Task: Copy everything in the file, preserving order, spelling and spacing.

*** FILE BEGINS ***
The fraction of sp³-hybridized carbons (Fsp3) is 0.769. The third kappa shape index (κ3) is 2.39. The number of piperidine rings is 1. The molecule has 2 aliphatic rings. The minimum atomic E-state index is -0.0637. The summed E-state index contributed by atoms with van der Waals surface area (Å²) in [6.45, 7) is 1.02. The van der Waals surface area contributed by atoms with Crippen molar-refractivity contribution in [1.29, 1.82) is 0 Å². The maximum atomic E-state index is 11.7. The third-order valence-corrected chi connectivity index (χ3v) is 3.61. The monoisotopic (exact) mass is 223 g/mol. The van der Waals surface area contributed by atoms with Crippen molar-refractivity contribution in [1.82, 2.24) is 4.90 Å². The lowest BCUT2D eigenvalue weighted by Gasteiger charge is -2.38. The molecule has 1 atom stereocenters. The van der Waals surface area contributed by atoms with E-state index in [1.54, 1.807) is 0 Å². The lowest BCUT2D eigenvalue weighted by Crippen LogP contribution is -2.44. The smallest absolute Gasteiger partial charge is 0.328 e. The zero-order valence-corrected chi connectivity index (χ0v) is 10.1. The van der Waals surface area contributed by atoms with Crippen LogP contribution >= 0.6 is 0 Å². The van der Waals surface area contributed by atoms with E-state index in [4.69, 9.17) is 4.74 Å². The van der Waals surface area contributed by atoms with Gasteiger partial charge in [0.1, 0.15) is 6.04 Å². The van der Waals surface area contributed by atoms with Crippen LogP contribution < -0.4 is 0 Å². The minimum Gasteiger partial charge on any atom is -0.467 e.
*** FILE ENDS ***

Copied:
The fraction of sp³-hybridized carbons (Fsp3) is 0.769. The third kappa shape index (κ3) is 2.39. The number of piperidine rings is 1. The molecule has 2 aliphatic rings. The minimum atomic E-state index is -0.0637. The summed E-state index contributed by atoms with van der Waals surface area (Å²) in [6.45, 7) is 1.02. The van der Waals surface area contributed by atoms with Crippen molar-refractivity contribution in [1.29, 1.82) is 0 Å². The maximum atomic E-state index is 11.7. The third-order valence-corrected chi connectivity index (χ3v) is 3.61. The monoisotopic (exact) mass is 223 g/mol. The van der Waals surface area contributed by atoms with Crippen molar-refractivity contribution in [1.82, 2.24) is 4.90 Å². The lowest BCUT2D eigenvalue weighted by Gasteiger charge is -2.38. The molecule has 1 atom stereocenters. The van der Waals surface area contributed by atoms with E-state index in [1.54, 1.807) is 0 Å². The lowest BCUT2D eigenvalue weighted by Crippen LogP contribution is -2.44. The smallest absolute Gasteiger partial charge is 0.328 e. The zero-order valence-corrected chi connectivity index (χ0v) is 10.1. The van der Waals surface area contributed by atoms with Crippen LogP contribution >= 0.6 is 0 Å². The van der Waals surface area contributed by atoms with E-state index in [4.69, 9.17) is 4.74 Å². The van der Waals surface area contributed by atoms with Gasteiger partial charge in [0.1, 0.15) is 6.04 Å². The van der Waals surface area contributed by atoms with Crippen LogP contribution < -0.4 is 0 Å². The minimum Gasteiger partial charge on any atom is -0.467 e.